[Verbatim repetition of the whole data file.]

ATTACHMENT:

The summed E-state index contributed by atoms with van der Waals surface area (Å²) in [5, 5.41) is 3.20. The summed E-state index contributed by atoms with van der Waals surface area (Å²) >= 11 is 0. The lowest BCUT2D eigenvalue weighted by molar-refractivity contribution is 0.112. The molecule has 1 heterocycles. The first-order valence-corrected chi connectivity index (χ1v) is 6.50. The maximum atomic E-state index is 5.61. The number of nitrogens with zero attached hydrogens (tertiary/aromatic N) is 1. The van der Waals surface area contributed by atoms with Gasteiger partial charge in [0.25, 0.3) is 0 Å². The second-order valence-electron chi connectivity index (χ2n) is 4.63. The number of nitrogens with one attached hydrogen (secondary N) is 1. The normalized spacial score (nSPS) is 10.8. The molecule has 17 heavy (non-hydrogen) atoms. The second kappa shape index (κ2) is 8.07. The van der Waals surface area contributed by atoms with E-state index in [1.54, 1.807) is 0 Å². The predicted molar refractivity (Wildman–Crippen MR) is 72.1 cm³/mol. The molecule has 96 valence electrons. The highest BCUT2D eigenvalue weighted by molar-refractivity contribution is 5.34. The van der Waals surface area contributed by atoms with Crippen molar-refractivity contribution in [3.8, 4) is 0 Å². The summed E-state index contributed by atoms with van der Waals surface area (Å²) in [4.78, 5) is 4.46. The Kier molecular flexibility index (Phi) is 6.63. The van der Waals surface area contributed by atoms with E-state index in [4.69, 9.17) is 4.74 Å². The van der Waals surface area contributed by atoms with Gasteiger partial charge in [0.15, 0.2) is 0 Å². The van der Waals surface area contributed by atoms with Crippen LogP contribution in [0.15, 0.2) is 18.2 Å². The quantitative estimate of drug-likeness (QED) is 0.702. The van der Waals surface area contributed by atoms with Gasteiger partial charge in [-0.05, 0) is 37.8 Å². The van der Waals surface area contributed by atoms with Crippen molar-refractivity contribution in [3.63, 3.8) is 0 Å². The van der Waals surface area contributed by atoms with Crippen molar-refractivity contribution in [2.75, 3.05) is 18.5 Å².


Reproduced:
The summed E-state index contributed by atoms with van der Waals surface area (Å²) in [5, 5.41) is 3.20. The summed E-state index contributed by atoms with van der Waals surface area (Å²) >= 11 is 0. The lowest BCUT2D eigenvalue weighted by molar-refractivity contribution is 0.112. The molecule has 1 heterocycles. The first-order valence-corrected chi connectivity index (χ1v) is 6.50. The maximum atomic E-state index is 5.61. The number of nitrogens with zero attached hydrogens (tertiary/aromatic N) is 1. The van der Waals surface area contributed by atoms with Gasteiger partial charge in [0.25, 0.3) is 0 Å². The second-order valence-electron chi connectivity index (χ2n) is 4.63. The number of nitrogens with one attached hydrogen (secondary N) is 1. The normalized spacial score (nSPS) is 10.8. The molecule has 17 heavy (non-hydrogen) atoms. The second kappa shape index (κ2) is 8.07. The van der Waals surface area contributed by atoms with E-state index in [1.54, 1.807) is 0 Å². The predicted molar refractivity (Wildman–Crippen MR) is 72.1 cm³/mol. The molecule has 96 valence electrons. The highest BCUT2D eigenvalue weighted by molar-refractivity contribution is 5.34. The van der Waals surface area contributed by atoms with Crippen molar-refractivity contribution in [3.8, 4) is 0 Å². The summed E-state index contributed by atoms with van der Waals surface area (Å²) in [4.78, 5) is 4.46. The Kier molecular flexibility index (Phi) is 6.63. The van der Waals surface area contributed by atoms with E-state index in [4.69, 9.17) is 4.74 Å². The van der Waals surface area contributed by atoms with Gasteiger partial charge in [0.15, 0.2) is 0 Å². The van der Waals surface area contributed by atoms with Crippen LogP contribution in [0.15, 0.2) is 18.2 Å². The quantitative estimate of drug-likeness (QED) is 0.702. The van der Waals surface area contributed by atoms with Gasteiger partial charge in [-0.05, 0) is 37.8 Å². The van der Waals surface area contributed by atoms with Crippen molar-refractivity contribution in [3.63, 3.8) is 0 Å². The van der Waals surface area contributed by atoms with Crippen molar-refractivity contribution in [2.75, 3.05) is 18.5 Å².